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Environ Health Perspect. Jul 2004; 112(10): A569.
PMCID: PMC1247400
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Lead in Mexican Children: Pottery Use Slows Reductions in Blood

Getting the lead out of Mexico City gasoline has contributed to a significant drop in the blood lead of local children, as it has elsewhere in the world, according to what is likely the first long-term study of such effects in a single group of people [EHP 112:1110–1115]. But the drop within children wasn’t nearly as large as the drop in the air might have suggested. Other lead sources such as ceramic pottery and local industry, combined with poor nutrition, likely are keeping blood lead concentrations elevated at levels 3–4 times higher than those found in U.S. children, concludes a team of researchers led by Lourdes Schnaas of the Mexican National Institute of Perinatology.

The team began its study by recruiting 502 pregnant women attending the institute’s prenatal clinic in Mexico City. The researchers followed 321 healthy children born to these women between 1987 and 1992. Team members followed each child for 10 years, taking blood samples every six months. They also tracked airborne lead concentrations using government data.

The study period coincided with government actions that led to sharp drops in lead in gasoline, with total elimination by September 1997. Those moves helped slash mean yearly airborne lead concentrations from 2.8 micrograms per cubic meter (μg/m3) in 1987 to 0.07 μg/m3 in 2002.

The children’s mean blood lead dropped concurrently. In the group of children born earliest in the study (while most gasoline was still heavily leaded), 89% exceeded the present Mexican action limit for child blood lead of 10 μg per deciliter (dL) at age 2, whereas in the latest-born group only 26% exceeded the limit. For the 100 children with complete data, the peak average of 10.5 μg/dL at age 2 dropped to 4.9 μg/dL at age 10. The children without complete data had somewhat higher concentrations, but saw a parallel drop.

Although significant, none of these drops were nearly as dramatic as the drop in airborne concentrations. The team speculates that poor nutrition—as indicated in other Mexico City studies showing low intake of key nutrients such as iron—may have contributed to higher blood lead in the children. Low intake of essential nutrients including iron, calcium, zinc, potassium, and copper has been shown in numerous studies to be associated with increased absorption of lead.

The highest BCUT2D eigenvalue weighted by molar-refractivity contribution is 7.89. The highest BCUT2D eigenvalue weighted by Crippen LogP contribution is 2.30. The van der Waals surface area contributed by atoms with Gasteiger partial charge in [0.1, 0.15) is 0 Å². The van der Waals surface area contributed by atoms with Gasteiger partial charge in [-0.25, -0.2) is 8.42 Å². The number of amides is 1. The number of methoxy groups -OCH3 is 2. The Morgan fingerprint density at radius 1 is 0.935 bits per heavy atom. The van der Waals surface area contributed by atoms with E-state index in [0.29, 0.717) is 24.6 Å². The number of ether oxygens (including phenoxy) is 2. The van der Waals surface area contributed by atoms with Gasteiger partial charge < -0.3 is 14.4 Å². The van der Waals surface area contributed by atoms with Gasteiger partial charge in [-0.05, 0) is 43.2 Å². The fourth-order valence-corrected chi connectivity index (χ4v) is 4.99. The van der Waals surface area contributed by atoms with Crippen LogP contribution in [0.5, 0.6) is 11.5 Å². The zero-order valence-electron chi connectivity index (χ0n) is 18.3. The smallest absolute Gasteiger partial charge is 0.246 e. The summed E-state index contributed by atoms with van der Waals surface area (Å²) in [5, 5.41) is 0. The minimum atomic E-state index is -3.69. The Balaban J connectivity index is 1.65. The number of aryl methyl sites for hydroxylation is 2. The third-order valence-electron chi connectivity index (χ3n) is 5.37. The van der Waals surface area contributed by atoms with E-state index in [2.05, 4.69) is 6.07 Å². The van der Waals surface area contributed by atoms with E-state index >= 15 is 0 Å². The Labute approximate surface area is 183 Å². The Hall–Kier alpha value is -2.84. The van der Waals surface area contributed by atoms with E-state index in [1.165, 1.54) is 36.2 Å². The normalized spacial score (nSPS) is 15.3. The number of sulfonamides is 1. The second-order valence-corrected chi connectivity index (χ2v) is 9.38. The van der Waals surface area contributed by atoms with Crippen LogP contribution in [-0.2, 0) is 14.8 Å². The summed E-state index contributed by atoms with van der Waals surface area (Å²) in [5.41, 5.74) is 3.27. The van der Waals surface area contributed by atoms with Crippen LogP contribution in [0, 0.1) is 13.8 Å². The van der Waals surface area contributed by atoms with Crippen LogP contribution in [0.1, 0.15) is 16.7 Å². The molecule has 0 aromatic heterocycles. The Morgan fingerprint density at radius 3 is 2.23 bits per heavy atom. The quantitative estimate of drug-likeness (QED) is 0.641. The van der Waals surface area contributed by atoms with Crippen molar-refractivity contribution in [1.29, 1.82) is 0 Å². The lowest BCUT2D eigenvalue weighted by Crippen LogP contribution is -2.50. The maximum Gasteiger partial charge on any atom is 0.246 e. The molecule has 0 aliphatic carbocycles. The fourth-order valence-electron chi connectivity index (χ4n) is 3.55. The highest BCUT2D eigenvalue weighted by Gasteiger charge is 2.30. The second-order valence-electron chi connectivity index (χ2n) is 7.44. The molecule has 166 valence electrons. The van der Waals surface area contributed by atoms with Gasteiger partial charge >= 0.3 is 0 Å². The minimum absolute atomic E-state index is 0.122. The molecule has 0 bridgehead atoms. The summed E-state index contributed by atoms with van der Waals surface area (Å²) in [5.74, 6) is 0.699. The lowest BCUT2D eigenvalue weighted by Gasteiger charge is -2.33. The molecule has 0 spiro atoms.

The team found that children living in residential and mixed-use sectors of the metropolitan area had blood lead concentrations about 11% and 7% lower, respectively, than children in the more industrial northeastern area. In addition, socioeconomic differences showed a strong influence. Children in the lowest socioeconomic group had blood lead concentrations 32% higher than the highest group.

The team also found that children in families that used lead-glazed ceramics had blood lead concentrations 18.5% higher than children in families that didn’t. One-third to one-half of the children’s families used lead-glazed pottery, depending on socioeconomic stratum, with the greatest use among poorer families. A strategy of educating parents about the tainted pottery during the course of this study did not help much; families still used the pottery on occasion, and children could use similar pottery at other family members’ homes.

The problem of lead leaching from certain ceramic glazes has been recognized for more than a century, and in 1993 Mexican officials passed regulations cutting the lead content in pottery. But the businesses that make and sell such pottery are poorly monitored, and many are small family enterprises with no quality control. Today, lead-glazed pottery remains one of the greatest sources of lead exposure for Mexicans. Thus, conclude the researchers, eliminating tainted dishes and pots through better regulation of the ceramics industry is needed to further reduce lead body burden.

figure ehp0112-a00569f1
No bowl of cherries. Locally made glazed pottery remains a significant source of lead exposure for Mexican children.

Articles from Environmental Health Perspectives are provided here courtesy of National Institute of Environmental Health Science

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